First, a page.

46. 46. Market share diminished from Netscape who then charged Microsoft with anti competitive behavior </li></ul>
  47. 47. Oligopoly: Agreements between competitors <ul><li>Oligopoly: agreements between competitors wherein prices can be set at highly profitable levels & restricts competition </li></ul>
  48. 48. Oligopoly: Agreements between competitors Why is Oligopoly wrong? 1) It is basically a monopoly 2) No competition = no benefit to the consumer -no improved product quality -no better price -no choice
  49. 49. Cartels <ul><li>A cartel is a formal (explicit) agreement among competing firms. It is a formal organization of producers and manufacturers that agree to fix prices, marketing, and production. </li></ul>
  50. 50. Cartels <ul>Strategies of Cartels <li>Market division & market sharing
  51. 51. Agreements between competitors to restrict output
  52. 52. Collective boycotts
  53. 53. Resale price maintenance agreements </li></ul>
  54. 54. Cartels <ul>Market division & market sharing: conformity among competitors to divide sales territories or allocate customers (agreement not to compete) </ul>
  55. 55. Cartels <ul>Agreements between competitors to restrict output: collusion between competitors to restrict production facilities in order to drive up the price </ul>
  56. 56. Cartels <ul>Collective boycotts: conformity between competitors not to deal with anther person or business (illegal because it twists/deforms the competitive process by foreclosing competitive opportunities for suppliers or by denying customer choice) </ul>
  57. 57. Cartels <ul>Resale price maintenance agreements: agreement between a supplier & dealer that fixes the minimum resale price of a product </ul>
  58. 58. Grey Areas An agreement between competitors to adopt standards that require fire-resistant materials for certain products. Con: The agreement to adopt is restrictive. The manufacturers have limited their own ability to use other materials & have limited supplier choice Pro: Will benefit consumers in terms of safety Q: Is this a Cartel? Should this be illegal?
  59. 59. Intellectual Property Rights <ul>Intellectual Property: Constitutes those original creative works that have economic value & are protected by law </ul>
  60. 60. Reasons for Intellectual Property Rights <ul><li>They reward the creators of original works by preventing others from copying, performing or distributing those works without permission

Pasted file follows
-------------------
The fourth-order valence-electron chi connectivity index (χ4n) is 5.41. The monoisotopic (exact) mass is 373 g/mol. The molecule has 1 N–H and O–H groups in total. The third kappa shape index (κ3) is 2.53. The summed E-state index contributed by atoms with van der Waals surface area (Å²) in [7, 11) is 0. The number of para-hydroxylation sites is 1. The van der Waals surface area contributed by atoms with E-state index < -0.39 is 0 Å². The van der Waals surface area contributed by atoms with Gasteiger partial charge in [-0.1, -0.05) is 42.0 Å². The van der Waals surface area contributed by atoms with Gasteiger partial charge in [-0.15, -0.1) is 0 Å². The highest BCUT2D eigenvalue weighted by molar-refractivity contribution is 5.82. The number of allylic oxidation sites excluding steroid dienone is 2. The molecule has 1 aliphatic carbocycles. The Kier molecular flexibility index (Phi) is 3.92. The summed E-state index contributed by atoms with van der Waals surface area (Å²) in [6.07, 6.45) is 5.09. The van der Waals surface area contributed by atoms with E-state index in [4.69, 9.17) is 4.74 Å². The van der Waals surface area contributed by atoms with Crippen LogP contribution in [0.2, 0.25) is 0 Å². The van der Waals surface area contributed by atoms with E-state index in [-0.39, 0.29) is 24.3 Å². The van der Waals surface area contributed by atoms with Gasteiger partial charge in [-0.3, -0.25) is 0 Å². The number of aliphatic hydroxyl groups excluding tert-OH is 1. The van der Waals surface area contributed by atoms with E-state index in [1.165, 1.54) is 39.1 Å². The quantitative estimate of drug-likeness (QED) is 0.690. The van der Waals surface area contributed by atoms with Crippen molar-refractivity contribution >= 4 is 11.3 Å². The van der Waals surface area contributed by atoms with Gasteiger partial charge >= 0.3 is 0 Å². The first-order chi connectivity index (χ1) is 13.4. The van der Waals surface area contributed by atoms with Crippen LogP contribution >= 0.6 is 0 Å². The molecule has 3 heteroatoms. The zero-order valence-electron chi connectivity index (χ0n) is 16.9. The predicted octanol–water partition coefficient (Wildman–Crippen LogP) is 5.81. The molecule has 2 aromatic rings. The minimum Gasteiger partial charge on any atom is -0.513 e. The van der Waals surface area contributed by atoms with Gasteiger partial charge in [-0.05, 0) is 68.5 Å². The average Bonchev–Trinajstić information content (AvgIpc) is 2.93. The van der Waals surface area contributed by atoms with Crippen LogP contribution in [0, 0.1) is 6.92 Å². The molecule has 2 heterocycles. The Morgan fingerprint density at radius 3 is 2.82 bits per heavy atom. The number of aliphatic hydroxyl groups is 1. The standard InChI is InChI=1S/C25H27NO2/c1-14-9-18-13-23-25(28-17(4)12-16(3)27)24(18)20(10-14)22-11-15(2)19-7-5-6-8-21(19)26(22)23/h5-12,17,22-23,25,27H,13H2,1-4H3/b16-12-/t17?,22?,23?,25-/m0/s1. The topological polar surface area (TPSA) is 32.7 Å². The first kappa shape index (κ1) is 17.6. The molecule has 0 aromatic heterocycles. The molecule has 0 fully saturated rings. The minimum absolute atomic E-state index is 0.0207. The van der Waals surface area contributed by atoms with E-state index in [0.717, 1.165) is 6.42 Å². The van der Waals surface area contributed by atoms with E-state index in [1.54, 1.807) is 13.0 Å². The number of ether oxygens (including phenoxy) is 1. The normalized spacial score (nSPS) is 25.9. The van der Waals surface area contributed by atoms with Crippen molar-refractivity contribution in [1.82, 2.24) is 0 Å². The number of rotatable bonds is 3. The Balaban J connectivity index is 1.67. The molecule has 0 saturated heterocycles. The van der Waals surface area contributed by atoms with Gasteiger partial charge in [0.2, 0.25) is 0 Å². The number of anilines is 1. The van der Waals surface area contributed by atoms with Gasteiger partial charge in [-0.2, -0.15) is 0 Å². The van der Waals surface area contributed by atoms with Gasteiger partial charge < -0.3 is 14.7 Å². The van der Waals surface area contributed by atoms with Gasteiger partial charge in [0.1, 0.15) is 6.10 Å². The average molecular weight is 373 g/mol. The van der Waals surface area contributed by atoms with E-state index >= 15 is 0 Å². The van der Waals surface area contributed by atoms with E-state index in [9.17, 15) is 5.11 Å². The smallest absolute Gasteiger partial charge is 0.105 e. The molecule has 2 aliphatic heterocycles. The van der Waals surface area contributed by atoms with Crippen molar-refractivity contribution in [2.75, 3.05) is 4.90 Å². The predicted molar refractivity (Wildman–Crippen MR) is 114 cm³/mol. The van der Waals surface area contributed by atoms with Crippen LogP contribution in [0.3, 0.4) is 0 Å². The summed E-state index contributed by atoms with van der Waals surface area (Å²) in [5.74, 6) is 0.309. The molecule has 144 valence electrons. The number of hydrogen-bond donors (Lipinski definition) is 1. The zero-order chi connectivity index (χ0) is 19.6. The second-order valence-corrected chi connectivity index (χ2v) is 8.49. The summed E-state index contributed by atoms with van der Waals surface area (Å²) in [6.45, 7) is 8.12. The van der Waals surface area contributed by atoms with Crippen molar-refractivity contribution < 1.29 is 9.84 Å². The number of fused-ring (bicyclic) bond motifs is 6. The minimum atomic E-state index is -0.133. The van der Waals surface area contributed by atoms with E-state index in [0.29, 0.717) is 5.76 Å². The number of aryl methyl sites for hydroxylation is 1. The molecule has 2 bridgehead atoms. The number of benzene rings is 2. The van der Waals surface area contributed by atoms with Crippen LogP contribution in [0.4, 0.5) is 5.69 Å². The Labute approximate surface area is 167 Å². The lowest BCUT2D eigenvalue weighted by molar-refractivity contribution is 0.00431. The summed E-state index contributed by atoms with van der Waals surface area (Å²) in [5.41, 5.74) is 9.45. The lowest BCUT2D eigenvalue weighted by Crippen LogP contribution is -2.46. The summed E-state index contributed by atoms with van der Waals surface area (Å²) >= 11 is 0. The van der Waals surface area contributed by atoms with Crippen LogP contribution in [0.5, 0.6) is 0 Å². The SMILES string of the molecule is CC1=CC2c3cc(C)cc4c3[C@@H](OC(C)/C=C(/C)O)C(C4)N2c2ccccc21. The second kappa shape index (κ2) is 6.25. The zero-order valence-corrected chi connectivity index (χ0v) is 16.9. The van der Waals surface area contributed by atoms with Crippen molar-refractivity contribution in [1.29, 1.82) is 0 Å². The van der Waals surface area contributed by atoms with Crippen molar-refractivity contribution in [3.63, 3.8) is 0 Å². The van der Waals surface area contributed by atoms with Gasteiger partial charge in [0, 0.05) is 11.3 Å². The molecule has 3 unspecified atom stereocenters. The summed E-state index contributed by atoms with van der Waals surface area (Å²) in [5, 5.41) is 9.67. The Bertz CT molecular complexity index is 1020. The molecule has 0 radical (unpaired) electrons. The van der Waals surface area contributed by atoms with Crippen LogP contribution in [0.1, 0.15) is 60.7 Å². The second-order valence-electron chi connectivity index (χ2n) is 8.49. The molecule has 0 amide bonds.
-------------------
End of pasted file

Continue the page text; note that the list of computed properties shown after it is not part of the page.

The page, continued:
61. 61. They provide incentives for people to produce scientific & creative works that benefit society at large </li></ul>
  62. 62. Intellectual Property Rights <ul><li>Patent law: protects inventions that demonstrate technological progress </li></ul>
  63. 63. Intellectual Property Rights <ul><li>Copyright law: protects a variety of literary & artistic works, including paintings sculpture, prose, poetry, plays, musical competitions, dances, photographs, motion pictures, radio, TV, computer programs </li></ul>
  64. 64. Intellectual Property Rights <ul><li>Trademark law: protects words & symbols that serve to identify different brands of G&S in the marketplace </li></ul>
  65. 65. Intellectual Property Rights Q: By assigning exclusive rights to an idea/thing, doesn't it make IPR anti-competitive? A: Trick Question. IPR has an expiration date.
  66. 66. Intellectual Property Rights By giving IPR a termination date, it allows society to benefit from the idea/thing after the inventor has had an opportunity to earn a good/fair/reasonable reward. Note: trademarks never expire
  67. 67. Intellectual Property Rights <ul><li>Counterfeiting: a criminal offense of making an imitation of an article with intent to defraud others into accepting it as a genuine item </li></ul>
  68. 68. Intellectual Property Rights Is piracy truly a 'Victimless' Crime? No! 1) Creators are robbed of income supposed to be for them 2) Consumers receive defective products
  69. 69. Intellectual Property Rights <ul><li>Reverse Engineering: process of analyzing & copying products off the competitor, sufficient to replicate the parts using appropriate fabrication techniques & coming out with new products in the company's own version </li></ul>
  70. 70. Intellectual Property Rights <ul>How do we protect IPR? <li>Government implementation
  71. 71. Improved technology (digital watermarks)
  72. 72. Consumer understanding </li></ul>
  73. 73. References <ul><li>Corporate Social Responsibility, Basic Principles & Best Practices by Jose Mario B. Maximo
  74. 74. Multinationals & Corporate Social Responsibility by Jennifer A Zerk </li></ul>
  75. 75. -END-